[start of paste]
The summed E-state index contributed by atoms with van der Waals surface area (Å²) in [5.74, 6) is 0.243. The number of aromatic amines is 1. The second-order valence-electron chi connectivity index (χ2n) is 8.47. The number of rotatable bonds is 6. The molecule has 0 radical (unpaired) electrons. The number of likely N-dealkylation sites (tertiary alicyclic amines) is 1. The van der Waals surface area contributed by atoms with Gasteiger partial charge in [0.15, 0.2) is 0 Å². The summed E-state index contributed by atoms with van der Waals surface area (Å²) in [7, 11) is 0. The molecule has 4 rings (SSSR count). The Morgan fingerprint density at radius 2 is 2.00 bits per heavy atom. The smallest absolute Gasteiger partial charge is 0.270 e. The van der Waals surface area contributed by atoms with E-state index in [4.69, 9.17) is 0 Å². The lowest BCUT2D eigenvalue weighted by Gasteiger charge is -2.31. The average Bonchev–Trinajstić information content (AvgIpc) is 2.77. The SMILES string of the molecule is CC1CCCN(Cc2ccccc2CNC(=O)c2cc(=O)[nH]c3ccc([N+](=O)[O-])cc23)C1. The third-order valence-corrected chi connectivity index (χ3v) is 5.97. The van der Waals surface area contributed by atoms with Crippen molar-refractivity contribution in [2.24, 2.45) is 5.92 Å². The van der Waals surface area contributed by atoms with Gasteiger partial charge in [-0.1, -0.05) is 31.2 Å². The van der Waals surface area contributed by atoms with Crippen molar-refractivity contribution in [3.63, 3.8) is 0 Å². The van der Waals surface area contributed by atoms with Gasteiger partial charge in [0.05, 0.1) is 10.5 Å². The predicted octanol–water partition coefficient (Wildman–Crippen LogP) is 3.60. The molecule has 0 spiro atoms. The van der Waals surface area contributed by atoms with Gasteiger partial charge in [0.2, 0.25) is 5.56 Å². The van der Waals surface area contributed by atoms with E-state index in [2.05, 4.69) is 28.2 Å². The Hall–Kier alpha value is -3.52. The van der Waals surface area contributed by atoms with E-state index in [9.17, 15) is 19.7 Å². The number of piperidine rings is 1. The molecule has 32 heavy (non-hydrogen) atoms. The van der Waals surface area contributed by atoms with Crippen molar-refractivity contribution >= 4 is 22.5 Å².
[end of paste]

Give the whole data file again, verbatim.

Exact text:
The summed E-state index contributed by atoms with van der Waals surface area (Å²) in [5.74, 6) is 0.243. The number of aromatic amines is 1. The second-order valence-electron chi connectivity index (χ2n) is 8.47. The number of rotatable bonds is 6. The molecule has 0 radical (unpaired) electrons. The number of likely N-dealkylation sites (tertiary alicyclic amines) is 1. The van der Waals surface area contributed by atoms with Gasteiger partial charge in [0.15, 0.2) is 0 Å². The summed E-state index contributed by atoms with van der Waals surface area (Å²) in [7, 11) is 0. The molecule has 4 rings (SSSR count). The Morgan fingerprint density at radius 2 is 2.00 bits per heavy atom. The smallest absolute Gasteiger partial charge is 0.270 e. The van der Waals surface area contributed by atoms with E-state index in [4.69, 9.17) is 0 Å². The lowest BCUT2D eigenvalue weighted by Gasteiger charge is -2.31. The average Bonchev–Trinajstić information content (AvgIpc) is 2.77. The SMILES string of the molecule is CC1CCCN(Cc2ccccc2CNC(=O)c2cc(=O)[nH]c3ccc([N+](=O)[O-])cc23)C1. The third-order valence-corrected chi connectivity index (χ3v) is 5.97. The van der Waals surface area contributed by atoms with Crippen molar-refractivity contribution in [2.24, 2.45) is 5.92 Å². The van der Waals surface area contributed by atoms with Gasteiger partial charge in [-0.1, -0.05) is 31.2 Å². The van der Waals surface area contributed by atoms with Crippen molar-refractivity contribution in [3.63, 3.8) is 0 Å². The van der Waals surface area contributed by atoms with Gasteiger partial charge in [0.05, 0.1) is 10.5 Å². The predicted octanol–water partition coefficient (Wildman–Crippen LogP) is 3.60. The molecule has 0 spiro atoms. The van der Waals surface area contributed by atoms with Gasteiger partial charge in [0.2, 0.25) is 5.56 Å². The van der Waals surface area contributed by atoms with E-state index in [2.05, 4.69) is 28.2 Å². The Hall–Kier alpha value is -3.52. The van der Waals surface area contributed by atoms with E-state index in [9.17, 15) is 19.7 Å². The number of piperidine rings is 1. The molecule has 32 heavy (non-hydrogen) atoms. The van der Waals surface area contributed by atoms with Crippen molar-refractivity contribution >= 4 is 22.5 Å².